Migrant Workers and the Problem of Social Cohesion in Canada

Alison Taylor, Jason Foster

Research output: Contribution to journalJournal Articlepeer-review

11 Citations (Scopus)


This paper explores the Canadian Temporary Foreign Worker Program (TFWP) drawing on the concept of “social cohesion,” a concept that was prominent in federal political discourse in the late 1990s. Social cohesion has value in highlighting the social impacts of shifts in policy at individual, group, and societal levels. Our case studies of temporary foreign workers in nursing and trades in Alberta suggest that the TFWP encourages low trust and sense of belonging among migrant workers and resistance from domestic workers because it promotes inequality and exclusion. The inability of most migrant workers to access settlement services, to bring families, to change employers, or to enroll in further education and training overtly discourages their integration into the local community. The TFWP also impacts the domestic workforce and citizenry by creating a new class of workers and non-citizens without the same rights. The dynamics observed at a workplace level predictably impact local communities and Canadian society overall as patterns of diversity are destabilized, values of fairness and equal opportunity are challenged, and norms of reciprocity are weakened.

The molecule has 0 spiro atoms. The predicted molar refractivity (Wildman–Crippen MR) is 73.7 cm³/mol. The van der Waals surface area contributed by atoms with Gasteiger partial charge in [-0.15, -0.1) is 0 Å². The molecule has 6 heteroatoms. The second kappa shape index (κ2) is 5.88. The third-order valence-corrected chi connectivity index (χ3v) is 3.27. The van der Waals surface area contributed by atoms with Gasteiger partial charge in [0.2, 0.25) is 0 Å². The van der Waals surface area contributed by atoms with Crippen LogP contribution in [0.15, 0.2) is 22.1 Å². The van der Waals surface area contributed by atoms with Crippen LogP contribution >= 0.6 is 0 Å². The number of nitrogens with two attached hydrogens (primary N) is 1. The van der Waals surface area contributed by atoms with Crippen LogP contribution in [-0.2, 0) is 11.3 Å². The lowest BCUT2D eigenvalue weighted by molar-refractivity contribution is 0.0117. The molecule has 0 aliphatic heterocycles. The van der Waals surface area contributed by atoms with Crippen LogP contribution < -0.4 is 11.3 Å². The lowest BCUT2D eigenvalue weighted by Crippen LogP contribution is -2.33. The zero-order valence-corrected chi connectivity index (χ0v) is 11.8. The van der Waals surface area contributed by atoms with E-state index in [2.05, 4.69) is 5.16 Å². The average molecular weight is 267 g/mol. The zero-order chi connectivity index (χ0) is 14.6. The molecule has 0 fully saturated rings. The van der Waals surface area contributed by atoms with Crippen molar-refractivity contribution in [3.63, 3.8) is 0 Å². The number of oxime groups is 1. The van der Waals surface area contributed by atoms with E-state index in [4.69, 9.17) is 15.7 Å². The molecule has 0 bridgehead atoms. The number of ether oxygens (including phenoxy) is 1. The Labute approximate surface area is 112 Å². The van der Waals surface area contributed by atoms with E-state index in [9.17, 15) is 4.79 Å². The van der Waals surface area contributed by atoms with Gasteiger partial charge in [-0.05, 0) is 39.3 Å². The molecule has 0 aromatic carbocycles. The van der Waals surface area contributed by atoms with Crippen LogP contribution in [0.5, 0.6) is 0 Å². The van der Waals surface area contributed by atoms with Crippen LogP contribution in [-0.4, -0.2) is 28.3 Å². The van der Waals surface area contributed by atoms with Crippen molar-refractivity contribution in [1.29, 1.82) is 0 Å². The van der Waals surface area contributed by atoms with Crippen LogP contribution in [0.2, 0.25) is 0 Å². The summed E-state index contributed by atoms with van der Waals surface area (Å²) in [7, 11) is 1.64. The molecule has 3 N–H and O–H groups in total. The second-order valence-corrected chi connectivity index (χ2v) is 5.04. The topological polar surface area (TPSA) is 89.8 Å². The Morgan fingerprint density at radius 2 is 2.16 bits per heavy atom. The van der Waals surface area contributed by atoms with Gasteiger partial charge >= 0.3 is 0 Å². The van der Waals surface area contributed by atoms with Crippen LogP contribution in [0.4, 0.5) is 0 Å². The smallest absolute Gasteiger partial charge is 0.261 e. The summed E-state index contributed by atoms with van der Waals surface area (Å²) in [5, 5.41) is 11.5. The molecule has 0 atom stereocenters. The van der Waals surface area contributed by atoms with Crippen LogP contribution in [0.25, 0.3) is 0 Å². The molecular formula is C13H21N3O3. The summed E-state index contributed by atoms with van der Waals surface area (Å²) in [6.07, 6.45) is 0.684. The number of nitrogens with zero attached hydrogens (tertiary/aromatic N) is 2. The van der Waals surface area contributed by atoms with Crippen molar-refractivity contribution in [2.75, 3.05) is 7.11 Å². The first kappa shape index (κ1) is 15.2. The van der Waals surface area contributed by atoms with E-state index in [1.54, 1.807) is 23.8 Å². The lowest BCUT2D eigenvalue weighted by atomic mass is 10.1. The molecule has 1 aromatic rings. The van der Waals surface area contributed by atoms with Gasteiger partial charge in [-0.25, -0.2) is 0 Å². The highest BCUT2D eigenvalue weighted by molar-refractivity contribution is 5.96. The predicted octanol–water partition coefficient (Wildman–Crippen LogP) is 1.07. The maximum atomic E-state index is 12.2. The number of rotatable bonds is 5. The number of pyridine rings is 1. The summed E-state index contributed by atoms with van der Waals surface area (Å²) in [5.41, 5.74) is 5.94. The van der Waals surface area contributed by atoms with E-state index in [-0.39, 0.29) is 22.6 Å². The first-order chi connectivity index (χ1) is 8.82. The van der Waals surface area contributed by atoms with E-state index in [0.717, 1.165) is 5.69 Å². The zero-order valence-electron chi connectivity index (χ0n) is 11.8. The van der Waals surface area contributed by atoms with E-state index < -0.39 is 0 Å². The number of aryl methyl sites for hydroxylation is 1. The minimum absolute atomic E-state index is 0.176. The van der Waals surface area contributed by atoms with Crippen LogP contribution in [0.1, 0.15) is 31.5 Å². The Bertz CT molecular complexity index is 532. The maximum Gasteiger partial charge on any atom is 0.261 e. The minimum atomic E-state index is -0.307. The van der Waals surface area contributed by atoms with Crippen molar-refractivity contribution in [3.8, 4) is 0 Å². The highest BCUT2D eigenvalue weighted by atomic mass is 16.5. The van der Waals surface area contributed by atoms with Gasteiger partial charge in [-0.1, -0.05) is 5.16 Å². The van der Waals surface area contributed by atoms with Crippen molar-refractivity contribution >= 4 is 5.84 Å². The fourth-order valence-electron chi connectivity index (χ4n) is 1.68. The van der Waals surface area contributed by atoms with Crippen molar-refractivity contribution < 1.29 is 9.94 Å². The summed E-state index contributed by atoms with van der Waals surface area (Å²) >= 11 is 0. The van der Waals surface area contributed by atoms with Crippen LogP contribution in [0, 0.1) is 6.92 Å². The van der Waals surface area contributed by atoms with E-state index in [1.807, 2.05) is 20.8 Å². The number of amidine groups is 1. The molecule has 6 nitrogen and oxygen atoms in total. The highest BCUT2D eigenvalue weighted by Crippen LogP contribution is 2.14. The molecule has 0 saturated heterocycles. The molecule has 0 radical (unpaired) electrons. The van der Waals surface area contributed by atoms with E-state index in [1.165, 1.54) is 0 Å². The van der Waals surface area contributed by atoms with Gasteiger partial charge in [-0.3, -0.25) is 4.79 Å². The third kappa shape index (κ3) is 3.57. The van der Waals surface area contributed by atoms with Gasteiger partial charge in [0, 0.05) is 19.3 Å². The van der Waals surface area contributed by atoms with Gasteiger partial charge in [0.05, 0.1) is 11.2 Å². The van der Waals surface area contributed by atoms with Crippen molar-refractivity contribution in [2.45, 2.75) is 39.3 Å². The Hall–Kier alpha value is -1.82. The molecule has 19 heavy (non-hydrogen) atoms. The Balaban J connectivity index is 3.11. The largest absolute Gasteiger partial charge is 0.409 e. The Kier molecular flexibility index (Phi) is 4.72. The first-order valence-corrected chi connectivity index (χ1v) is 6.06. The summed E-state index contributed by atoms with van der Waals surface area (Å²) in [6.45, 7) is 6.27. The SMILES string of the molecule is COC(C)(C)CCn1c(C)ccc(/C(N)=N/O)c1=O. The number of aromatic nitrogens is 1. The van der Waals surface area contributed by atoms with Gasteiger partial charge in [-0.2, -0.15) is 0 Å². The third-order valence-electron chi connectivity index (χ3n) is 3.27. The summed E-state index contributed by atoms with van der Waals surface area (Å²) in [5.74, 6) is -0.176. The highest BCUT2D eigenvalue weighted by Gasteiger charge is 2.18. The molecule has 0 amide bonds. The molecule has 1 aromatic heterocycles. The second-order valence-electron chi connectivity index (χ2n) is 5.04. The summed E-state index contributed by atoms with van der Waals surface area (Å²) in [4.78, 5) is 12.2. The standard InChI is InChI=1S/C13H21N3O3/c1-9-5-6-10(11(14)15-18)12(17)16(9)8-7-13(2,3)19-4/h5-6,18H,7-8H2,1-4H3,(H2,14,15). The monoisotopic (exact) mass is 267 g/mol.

Original languageEnglish
Pages (from-to)153-172
Number of pages20
JournalJournal of International Migration and Integration
Issue number1
Publication statusPublished - 1 Feb. 2015


  • Globalization
  • Migrant workers
  • Policy
  • Social cohesion


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